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Browsing named entities in Brig.-Gen. Bradley T. Johnson, Confederate Military History, a library of Confederate States Military History: Volume 2.1, Maryland (ed. Clement Anselm Evans). You can also browse the collection for June 17th or search for June 17th in all documents.

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Brig.-Gen. Bradley T. Johnson, Confederate Military History, a library of Confederate States Military History: Volume 2.1, Maryland (ed. Clement Anselm Evans), Chapter 4: Marylanders enlist, and organize to defend Virginia and the Confederacy. (search)
ple and it was true! The rendezvous of the drilled volunteers produced three crack companies under Capt. E. R. Dorsey, Baltimore City Guards; Capt. Wm. H. Murray, Maryland Guards, and Capt. J. Lyle Clarke, Independent Grays. And soon after was organized another company under Capt. Michael Stone Robertson, of Charles county, whose company came from the counties of St. Mary's, Calvert and Charles. These Richmond companies were mustered into the service of Virginia, May 17th and 18th and June 17th. Captain Clarke elected to take his company into the Twenty-first Virginia regiment. It served its year with great eclat and was the crack company of that part of the army. The other three were united to the battalion at Harper's Ferry. Virginia troops had by that time been taken en masse into the army of the Confederacy. That battalion was reorganized into six companies, so as to equalize them above the minimum required by the law of the Confederacy, and thus the First Maryland regim
Brig.-Gen. Bradley T. Johnson, Confederate Military History, a library of Confederate States Military History: Volume 2.1, Maryland (ed. Clement Anselm Evans), Chapter 5: Marylanders in the campaigns of 1861. (search)
igns of restlessness unmistakable to an old soldier of Johnston's caliber, and the very day Johnston moved out of Harper's Ferry, Patterson marched south from Chambersburg. The former moved to Charlestown, Va., the latter to Hagerstown, Md. On June 17th, Patterson crossed the Potomac at Williamsport and Johnston went into line of battle at Bunker Hill, a place halfway between Martinsburg and Winchester. The Confederates were delighted at the prospects of another battle of Bunker Hill on the 117th of June. But a large portion of Patterson's army were sixty-day men, and when their time expired they marched home, General Patterson and the remnant of his troops following in such temper as they might to the Maryland side. Patterson having recrossed the Potomac, Johnston fell back to Winchester, where he proceeded to organize his incongruous troops into brigades and divisions. One brigade, the Fourth, was formed of the First Maryland, the Tenth and the Thirteenth Virginia and the Third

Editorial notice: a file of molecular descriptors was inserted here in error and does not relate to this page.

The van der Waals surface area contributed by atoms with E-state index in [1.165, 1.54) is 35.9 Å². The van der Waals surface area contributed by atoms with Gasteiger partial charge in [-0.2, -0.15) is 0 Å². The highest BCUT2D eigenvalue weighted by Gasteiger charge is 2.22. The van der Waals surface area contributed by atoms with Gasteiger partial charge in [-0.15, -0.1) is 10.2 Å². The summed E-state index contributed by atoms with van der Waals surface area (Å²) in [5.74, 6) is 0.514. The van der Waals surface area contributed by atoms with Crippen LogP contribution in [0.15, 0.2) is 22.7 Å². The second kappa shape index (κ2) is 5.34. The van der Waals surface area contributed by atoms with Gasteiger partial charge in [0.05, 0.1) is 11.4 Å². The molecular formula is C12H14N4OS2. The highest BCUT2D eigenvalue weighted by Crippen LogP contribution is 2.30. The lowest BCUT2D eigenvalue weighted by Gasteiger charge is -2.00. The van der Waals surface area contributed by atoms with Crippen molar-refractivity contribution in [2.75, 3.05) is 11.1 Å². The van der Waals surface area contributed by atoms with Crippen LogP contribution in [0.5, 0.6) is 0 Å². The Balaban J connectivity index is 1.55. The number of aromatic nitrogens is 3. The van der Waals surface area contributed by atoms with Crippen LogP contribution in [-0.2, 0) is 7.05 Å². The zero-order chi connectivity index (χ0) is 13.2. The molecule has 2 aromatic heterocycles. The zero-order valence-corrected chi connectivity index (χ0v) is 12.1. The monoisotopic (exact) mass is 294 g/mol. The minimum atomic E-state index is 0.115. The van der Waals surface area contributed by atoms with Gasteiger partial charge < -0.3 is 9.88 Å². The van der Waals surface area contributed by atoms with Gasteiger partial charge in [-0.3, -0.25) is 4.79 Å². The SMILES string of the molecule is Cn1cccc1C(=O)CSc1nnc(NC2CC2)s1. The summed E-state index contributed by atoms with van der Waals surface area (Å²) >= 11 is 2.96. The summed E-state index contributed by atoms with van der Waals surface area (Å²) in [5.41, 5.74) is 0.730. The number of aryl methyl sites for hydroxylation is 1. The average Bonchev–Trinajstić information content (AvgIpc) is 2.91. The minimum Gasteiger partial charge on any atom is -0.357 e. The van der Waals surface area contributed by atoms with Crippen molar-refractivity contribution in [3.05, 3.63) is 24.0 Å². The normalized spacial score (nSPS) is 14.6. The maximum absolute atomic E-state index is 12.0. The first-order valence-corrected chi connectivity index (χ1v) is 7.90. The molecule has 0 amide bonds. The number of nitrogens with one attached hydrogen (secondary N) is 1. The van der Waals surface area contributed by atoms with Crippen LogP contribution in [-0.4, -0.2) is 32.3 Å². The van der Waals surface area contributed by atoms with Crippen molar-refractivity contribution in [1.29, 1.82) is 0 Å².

Brig.-Gen. Bradley T. Johnson, Confederate Military History, a library of Confederate States Military History: Volume 2.1, Maryland (ed. Clement Anselm Evans), Chapter 6: Marylanders in 1862 under Generals Joseph E. Johnston and Stonewall Jackson. (search)
that morning had dressed himself in a new uniform, little worn, glittering with gold lace and the three stars of his rank and had ridden ahead to talk to General Jackson about the condition of his command and apply for some detached service, where he could rest and receive recruits from the Marylanders then flocking to Virginia. He was reduced to seven companies and two hundred and seventy-five rifles. The time of two companies had expired and that of a third, Company C, would expire on June 17th. Jackson heard all this and assented to it cordially, and then said, Colonel, I can't let you go on detached service at this time. Go and select a good camp, drill your men three times a day, and you'll draw recruits as soon as they know where to find you. All this was incontrovertible, but Jackson's drill did not tend to replenish depleted ranks. He drilled that regiment in three battles in the next three days and in ten in the next thirty! Colonel Johnson, however, galloped back to h
Brig.-Gen. Bradley T. Johnson, Confederate Military History, a library of Confederate States Military History: Volume 2.1, Maryland (ed. Clement Anselm Evans), Chapter 7: Marylanders in 1862 under Gen. Robert E. Lee. (search)
Chapter 7: Marylanders in 1862 under Gen. Robert E. Lee. After Cross Keys and Port Republic, when Fremont and Shields were sent whirling down the valley, Jackson made a feint of pursuit, and pushed his cavalry some marches after them. He ordered the First Maryland to Staunton to recruit, where, during the next ten days, Company I was mustered out on June 17th, its time having expired. These men .left the regiment with the respect of the whole command and the love of their colonel. Their captain, Michael Stone Robertson, belonged to an historic family in Charles county and was a descendant of Col. John H. Stone, colonel of the First regiment of the Maryland Line of the Revolution. His words as he fell were, Go on, boys, don't mind me, and he died at his next breath. Lieut. Nicholas Snowden, of Company D, who died at the same time, had been captain of a cavalry company in Prince George's in 1860-61, and had joined Captain Herbert, his cousin, at Harper's Ferry, early in May,